San Antonio Spurs: How does pace factor into success and failures?

SAN ANTONIO, TX - JANUARY 26: Dejounte Murray #5 of the San Antonio Spurs listens to instruction from assistant coach Becky Hammond during second half action at AT&T Center. (Photo by Ronald Cortes/Getty Images)
SAN ANTONIO, TX - JANUARY 26: Dejounte Murray #5 of the San Antonio Spurs listens to instruction from assistant coach Becky Hammond during second half action at AT&T Center. (Photo by Ronald Cortes/Getty Images)
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When diving deep to look at how pace correlates to results for the San Antonio Spurs this year, you find some very interesting results.

Historically the San Antonio Spurs have had an interesting balance between fast-paced, upbeat action and slower tempos with set motions and long, drawn-out plays. This has been exasperated by an uptick in playing speed in the mid-2000’s that’s now strung across the league ever since the Golden State Warriors dynasty took the helm in 2015.

This development has been staggering for the most recent iterations of the Spurs. These teams tended to keep the ball moving and operate within the mid-range, a barren wasteland left behind by the rest of the NBA. This is considered a bad shot by most teams league-wide in this modern era, but the Spurs beg to differ as it leads to higher field goal percentage and in many ways, better spacing for three-point shooters to find their spots.

San Antonio has been a middle-of-the-pack team in terms of pace in recent years, but the athletic boost and speed that young players like Dejounte Murray, Lonnie Walker IV and Derrick White afford this team bumped them into the top half of teams in terms of pace at 13.

In watching the Spurs methodically pick apart the Utah Jazz in their last meeting, I came to wonder how they pair up against opponents based on playing speed and was surprised by the results.

According to my calculations and rankings based on NBA.com’s advanced stats page, the Spurs’ win percentage against teams in the top half of pace is nearly identical to their win percentage against opponents in the bottom half.

Their record is 13-16 against teams ranked 15 or higher in the category, and hold an 8-10 record against teams ranked 16-30. The average pace of teams they’ve either won or are leading in the season series against is 14.7, and the average pace of teams they’ve lost or are losing the season series against is 14.6. I also deduced that the average pace of teams in a season series tie with the Spurs is 13.2.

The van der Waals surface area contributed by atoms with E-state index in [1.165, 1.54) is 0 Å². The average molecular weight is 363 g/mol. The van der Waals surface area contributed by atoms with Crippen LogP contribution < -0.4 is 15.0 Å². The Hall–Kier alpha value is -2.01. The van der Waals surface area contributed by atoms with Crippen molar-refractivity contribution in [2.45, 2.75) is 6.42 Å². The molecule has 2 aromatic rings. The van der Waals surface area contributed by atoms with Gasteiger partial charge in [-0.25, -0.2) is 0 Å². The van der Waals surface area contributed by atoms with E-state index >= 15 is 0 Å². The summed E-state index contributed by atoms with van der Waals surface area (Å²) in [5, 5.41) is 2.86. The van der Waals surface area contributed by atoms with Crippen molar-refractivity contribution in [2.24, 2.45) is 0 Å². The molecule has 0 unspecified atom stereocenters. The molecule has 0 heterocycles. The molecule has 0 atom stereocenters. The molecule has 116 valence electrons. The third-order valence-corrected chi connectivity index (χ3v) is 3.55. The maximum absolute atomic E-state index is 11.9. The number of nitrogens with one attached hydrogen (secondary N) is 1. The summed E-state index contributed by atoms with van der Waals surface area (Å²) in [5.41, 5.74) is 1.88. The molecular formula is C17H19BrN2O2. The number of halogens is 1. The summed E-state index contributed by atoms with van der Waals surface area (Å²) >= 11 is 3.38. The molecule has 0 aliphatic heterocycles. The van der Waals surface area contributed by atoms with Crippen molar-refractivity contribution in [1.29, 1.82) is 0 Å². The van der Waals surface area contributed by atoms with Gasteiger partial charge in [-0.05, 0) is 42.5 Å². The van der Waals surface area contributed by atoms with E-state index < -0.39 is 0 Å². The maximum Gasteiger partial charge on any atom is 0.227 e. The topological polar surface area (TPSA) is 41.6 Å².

To lay this out in easier terms, the pace at which their opponent is playing doesn’t seem to have much correlation to the outcome of the game. Since the Spurs are so up-and-down when it comes to their own pace, they’re constantly shifting gears and haven’t quite established much consistency in that regard.

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San Antonio’s record against teams in the top 20% of pace is 5-7, and their record against the slowest 20% of teams is an even 3-3. However, they have yet to play three of those teams: the Denver Nuggets, Charlotte Hornets and Indiana Pacers. Keep in mind the speed of the game when San Antonio matches up against those teams because it could play a huge factor in the outcome.

Being a middle-of-the-pack team in terms of playing pace, San Antonio does a pretty strong job squaring up against any team. If the opponent is playing fast, so are the Spurs, and vice versa when opponents are playing a slower pace.

Still, given the team is five games below .500, maybe it’s time they take control of their playing speed. However, that may take some more maneuvering since some of the veterans are slower and the youth plays an up-tempo style.

Putting Lonnie Walker IV, 2018 Draft Class into Tiers. Next

It’s just another byproduct of the team’s wonky roster construction and methodical strategy.

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